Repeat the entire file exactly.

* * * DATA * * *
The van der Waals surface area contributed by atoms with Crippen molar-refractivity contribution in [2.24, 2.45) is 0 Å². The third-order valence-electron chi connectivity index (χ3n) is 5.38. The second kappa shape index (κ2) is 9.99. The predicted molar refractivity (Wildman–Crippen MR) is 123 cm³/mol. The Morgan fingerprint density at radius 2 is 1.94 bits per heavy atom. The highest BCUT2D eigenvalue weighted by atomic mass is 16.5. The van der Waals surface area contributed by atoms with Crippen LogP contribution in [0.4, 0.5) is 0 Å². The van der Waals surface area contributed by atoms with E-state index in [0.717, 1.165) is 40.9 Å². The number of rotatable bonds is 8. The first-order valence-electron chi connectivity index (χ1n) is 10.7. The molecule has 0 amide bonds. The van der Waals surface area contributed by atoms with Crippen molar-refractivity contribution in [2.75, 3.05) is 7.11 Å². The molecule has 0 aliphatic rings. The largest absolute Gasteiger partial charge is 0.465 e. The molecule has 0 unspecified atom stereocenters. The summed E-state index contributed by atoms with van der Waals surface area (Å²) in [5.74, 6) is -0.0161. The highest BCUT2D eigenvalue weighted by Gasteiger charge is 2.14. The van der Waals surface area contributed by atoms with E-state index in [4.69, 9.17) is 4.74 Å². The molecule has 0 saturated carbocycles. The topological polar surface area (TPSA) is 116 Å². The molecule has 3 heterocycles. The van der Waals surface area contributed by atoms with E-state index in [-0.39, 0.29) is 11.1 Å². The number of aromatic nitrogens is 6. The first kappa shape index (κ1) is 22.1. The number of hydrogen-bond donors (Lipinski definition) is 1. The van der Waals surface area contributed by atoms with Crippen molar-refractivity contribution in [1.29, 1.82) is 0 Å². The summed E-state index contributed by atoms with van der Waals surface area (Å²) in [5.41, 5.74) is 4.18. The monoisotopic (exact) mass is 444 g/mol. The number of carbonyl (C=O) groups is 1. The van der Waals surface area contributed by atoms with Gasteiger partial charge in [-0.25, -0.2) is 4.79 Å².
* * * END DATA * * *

The van der Waals surface area contributed by atoms with Crippen molar-refractivity contribution in [2.24, 2.45) is 0 Å². The third-order valence-electron chi connectivity index (χ3n) is 5.38. The second kappa shape index (κ2) is 9.99. The predicted molar refractivity (Wildman–Crippen MR) is 123 cm³/mol. The Morgan fingerprint density at radius 2 is 1.94 bits per heavy atom. The highest BCUT2D eigenvalue weighted by atomic mass is 16.5. The van der Waals surface area contributed by atoms with Crippen LogP contribution in [0.4, 0.5) is 0 Å². The van der Waals surface area contributed by atoms with E-state index in [0.717, 1.165) is 40.9 Å². The number of rotatable bonds is 8. The first-order valence-electron chi connectivity index (χ1n) is 10.7. The molecule has 0 amide bonds. The van der Waals surface area contributed by atoms with Crippen molar-refractivity contribution in [2.75, 3.05) is 7.11 Å². The molecule has 0 aliphatic rings. The largest absolute Gasteiger partial charge is 0.465 e. The molecule has 0 unspecified atom stereocenters. The summed E-state index contributed by atoms with van der Waals surface area (Å²) in [5.74, 6) is -0.0161. The highest BCUT2D eigenvalue weighted by Gasteiger charge is 2.14. The van der Waals surface area contributed by atoms with E-state index in [4.69, 9.17) is 4.74 Å². The molecule has 0 saturated carbocycles. The topological polar surface area (TPSA) is 116 Å². The molecule has 3 heterocycles. The van der Waals surface area contributed by atoms with E-state index in [-0.39, 0.29) is 11.1 Å². The number of aromatic nitrogens is 6. The first kappa shape index (κ1) is 22.1. The number of hydrogen-bond donors (Lipinski definition) is 1. The van der Waals surface area contributed by atoms with Crippen molar-refractivity contribution in [1.29, 1.82) is 0 Å². The summed E-state index contributed by atoms with van der Waals surface area (Å²) in [5.41, 5.74) is 4.18. The monoisotopic (exact) mass is 444 g/mol. The number of carbonyl (C=O) groups is 1. The van der Waals surface area contributed by atoms with Gasteiger partial charge in [-0.25, -0.2) is 4.79 Å².